From next Saturday, all antigen tests sold in pharmacies across the country will cost no more than 2.94 Euros, as agreed by the Spanish government on Thursday.
Now that the national government has made this decision, from Saturday, January 15, antigen ‘rapid self’ tests will be available at roughly a third of the price they were before the new state regulation.
Before the regulation and with the extreme rise in demand, along with a shortage of supplies, antigen tests were being sold for more than double the price. On average people were paying anything from 4 to 10 Euros, sometimes even higher.
On Monday Spanish Prime Minister Pedro Sánchez made the announcement that his government would regulate the antigen test market to prevent this “bottleneck” from happening once again. Just three days later Spaniards have been given a start date and a confirmed price drop.
Speaking at a press conference on Thursday, Health Minister Carolina Darias said, “The main objective has been to set a price that’s as affordable as possible, always maintaining the necessary balance so that the product is available in pharmacies.”
To reach the maximum price of 2.94 Euros, the cost of antigen tests throughout the distribution process has been taken into account, as has the price of these items in neighbouring countries, where in the majority of cases self-tests have been considerably cheaper than in Spain.
In neighbouring Portugal, the government there has already regulated the price of antigen tests which can be picked up at a maximum cost of 2.10 Euros.
France has also regulated the price of their tests although this is almost double that of Spain at 6.01 Euros.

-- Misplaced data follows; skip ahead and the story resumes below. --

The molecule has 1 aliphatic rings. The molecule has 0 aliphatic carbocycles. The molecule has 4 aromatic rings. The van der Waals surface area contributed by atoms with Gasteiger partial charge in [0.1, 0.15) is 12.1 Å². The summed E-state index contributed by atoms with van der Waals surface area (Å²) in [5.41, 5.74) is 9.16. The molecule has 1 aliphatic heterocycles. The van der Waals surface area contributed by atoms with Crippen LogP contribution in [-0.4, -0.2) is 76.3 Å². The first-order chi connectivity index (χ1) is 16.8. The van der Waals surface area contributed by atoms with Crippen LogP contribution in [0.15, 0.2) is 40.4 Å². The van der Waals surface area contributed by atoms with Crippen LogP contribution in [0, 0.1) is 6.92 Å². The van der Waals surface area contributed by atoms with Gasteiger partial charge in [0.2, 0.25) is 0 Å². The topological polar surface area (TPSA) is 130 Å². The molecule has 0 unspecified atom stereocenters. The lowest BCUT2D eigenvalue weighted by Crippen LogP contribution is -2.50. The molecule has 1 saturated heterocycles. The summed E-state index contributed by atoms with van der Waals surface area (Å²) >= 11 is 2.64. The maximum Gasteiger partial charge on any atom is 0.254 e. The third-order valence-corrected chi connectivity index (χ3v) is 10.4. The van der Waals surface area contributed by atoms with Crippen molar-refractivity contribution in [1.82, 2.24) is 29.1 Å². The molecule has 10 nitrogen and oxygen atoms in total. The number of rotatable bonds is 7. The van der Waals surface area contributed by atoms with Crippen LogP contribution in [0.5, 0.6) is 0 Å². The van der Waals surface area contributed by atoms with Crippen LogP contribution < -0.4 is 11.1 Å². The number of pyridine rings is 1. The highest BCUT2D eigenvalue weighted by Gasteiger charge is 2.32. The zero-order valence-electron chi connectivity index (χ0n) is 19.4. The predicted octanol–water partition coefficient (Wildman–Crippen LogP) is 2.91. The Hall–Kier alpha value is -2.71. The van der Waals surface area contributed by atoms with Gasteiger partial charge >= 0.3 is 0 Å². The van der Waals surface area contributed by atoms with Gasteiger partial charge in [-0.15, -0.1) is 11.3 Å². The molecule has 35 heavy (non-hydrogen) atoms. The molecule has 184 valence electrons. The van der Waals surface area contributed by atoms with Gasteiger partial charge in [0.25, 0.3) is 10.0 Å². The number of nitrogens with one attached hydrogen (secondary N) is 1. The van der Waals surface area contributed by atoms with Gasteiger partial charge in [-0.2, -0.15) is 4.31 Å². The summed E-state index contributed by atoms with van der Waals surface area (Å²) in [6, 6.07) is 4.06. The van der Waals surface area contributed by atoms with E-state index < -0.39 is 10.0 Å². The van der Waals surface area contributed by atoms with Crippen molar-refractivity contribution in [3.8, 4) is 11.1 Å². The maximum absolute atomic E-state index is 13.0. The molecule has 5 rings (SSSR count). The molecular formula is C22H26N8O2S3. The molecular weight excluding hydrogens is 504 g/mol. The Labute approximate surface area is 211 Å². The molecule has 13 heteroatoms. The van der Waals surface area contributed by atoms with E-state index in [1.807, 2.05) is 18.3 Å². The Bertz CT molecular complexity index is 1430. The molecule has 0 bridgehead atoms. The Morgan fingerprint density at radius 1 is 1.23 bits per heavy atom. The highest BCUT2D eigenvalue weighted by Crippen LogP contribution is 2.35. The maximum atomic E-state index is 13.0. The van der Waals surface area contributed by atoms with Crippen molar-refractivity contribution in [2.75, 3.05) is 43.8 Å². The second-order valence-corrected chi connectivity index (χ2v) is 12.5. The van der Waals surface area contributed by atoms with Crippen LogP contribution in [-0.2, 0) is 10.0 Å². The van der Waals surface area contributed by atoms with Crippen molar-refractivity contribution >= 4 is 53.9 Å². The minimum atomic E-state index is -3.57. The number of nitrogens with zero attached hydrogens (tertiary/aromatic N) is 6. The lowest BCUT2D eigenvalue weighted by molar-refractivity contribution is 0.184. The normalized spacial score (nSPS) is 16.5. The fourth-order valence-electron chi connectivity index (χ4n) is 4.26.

In the UK, antigen tests are currently free to all citizens.
This welcomed announcement follows a unanimous decision by Spain’s Medicines and Health Products Price Commission, the Ministries of Finance and Economic Affairs and the country’s regional governments.
The new legislation still, however, does not include the likelihood of the tests being sold in supermarkets, as they are in other European countries. They will remain only available in pharmacies.
The Prime Minister said “I’ve read criticism that antigen tests aren’t sold in supermarkets. Spain has opted for them to be sold in pharmacies firstly because of the guarantees they provide and secondly because it’s necessary to give the results of these tests to the regions’ public health officials.”
Before the new regulation was agreed, pharmacy associations made a pact that they would retain the price of the antigen tests to between six and ten Euros, however as the demand for them grew, so did the price.
“We accept the price fix due to the commitment and vocation to public health and service that’s guided us during these two years of the pandemic,” said the president of Spain College of Pharmacists Jesús Aguilar in response to the decision made.
“The fixed price will lead to the majority of pharmacies to sell tests below the price they paid for them, but as pharmacists, we have always put the health of our patients first”.
Speaking on behalf of the distributors, Matilde Sánchez, the president of FEDIFAR, has accepted the maximum price because "extraordinary circumstances require extraordinary measures. Our commitment to citizens, we assume it ”.
The consumer association FACUA has described the government's decision to put a lid on the maximum price of 2.94 Euros as "disproportionate "
Even though the price is much lower than the indicative price they began to be sold at in pharmacies over the Christmas period, the FACUA considers that it continues to allow a "colossal" profit margin as the Government's decision "does nothing more than set an amount as a ceiling similar to the one that the tests were marketed in pharmacies before the sixth wave broke out as a consequence of the omicron variant".
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